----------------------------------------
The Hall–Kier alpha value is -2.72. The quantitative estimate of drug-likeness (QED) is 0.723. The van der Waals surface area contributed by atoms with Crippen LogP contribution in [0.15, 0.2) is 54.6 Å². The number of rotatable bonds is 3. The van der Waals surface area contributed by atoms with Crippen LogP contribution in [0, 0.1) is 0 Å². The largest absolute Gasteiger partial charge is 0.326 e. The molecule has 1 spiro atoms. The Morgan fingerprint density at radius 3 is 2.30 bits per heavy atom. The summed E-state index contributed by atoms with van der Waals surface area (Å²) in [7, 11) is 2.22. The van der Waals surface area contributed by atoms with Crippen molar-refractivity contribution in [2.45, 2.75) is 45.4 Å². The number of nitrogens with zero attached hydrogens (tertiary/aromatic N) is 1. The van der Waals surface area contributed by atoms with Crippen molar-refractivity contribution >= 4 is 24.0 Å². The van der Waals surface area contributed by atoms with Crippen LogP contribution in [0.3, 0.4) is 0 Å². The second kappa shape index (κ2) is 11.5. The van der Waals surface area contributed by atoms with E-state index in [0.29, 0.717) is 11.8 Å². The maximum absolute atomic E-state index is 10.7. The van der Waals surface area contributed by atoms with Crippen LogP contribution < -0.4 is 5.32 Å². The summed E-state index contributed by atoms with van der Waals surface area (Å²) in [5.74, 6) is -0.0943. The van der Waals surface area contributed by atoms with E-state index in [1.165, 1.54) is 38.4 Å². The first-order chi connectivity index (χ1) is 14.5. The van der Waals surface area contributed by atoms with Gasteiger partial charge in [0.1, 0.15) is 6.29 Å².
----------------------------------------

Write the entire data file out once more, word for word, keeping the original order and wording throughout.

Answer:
The Hall–Kier alpha value is -2.72. The quantitative estimate of drug-likeness (QED) is 0.723. The van der Waals surface area contributed by atoms with Crippen LogP contribution in [0.15, 0.2) is 54.6 Å². The number of rotatable bonds is 3. The van der Waals surface area contributed by atoms with Crippen LogP contribution in [0, 0.1) is 0 Å². The largest absolute Gasteiger partial charge is 0.326 e. The molecule has 1 spiro atoms. The Morgan fingerprint density at radius 3 is 2.30 bits per heavy atom. The summed E-state index contributed by atoms with van der Waals surface area (Å²) in [7, 11) is 2.22. The van der Waals surface area contributed by atoms with Crippen molar-refractivity contribution in [2.45, 2.75) is 45.4 Å². The number of nitrogens with zero attached hydrogens (tertiary/aromatic N) is 1. The van der Waals surface area contributed by atoms with Crippen molar-refractivity contribution >= 4 is 24.0 Å². The van der Waals surface area contributed by atoms with Crippen LogP contribution in [0.3, 0.4) is 0 Å². The second kappa shape index (κ2) is 11.5. The van der Waals surface area contributed by atoms with E-state index in [0.29, 0.717) is 11.8 Å². The maximum absolute atomic E-state index is 10.7. The van der Waals surface area contributed by atoms with Crippen LogP contribution < -0.4 is 5.32 Å². The summed E-state index contributed by atoms with van der Waals surface area (Å²) in [5.74, 6) is -0.0943. The van der Waals surface area contributed by atoms with E-state index in [1.165, 1.54) is 38.4 Å². The first-order chi connectivity index (χ1) is 14.5. The van der Waals surface area contributed by atoms with Gasteiger partial charge in [0.1, 0.15) is 6.29 Å².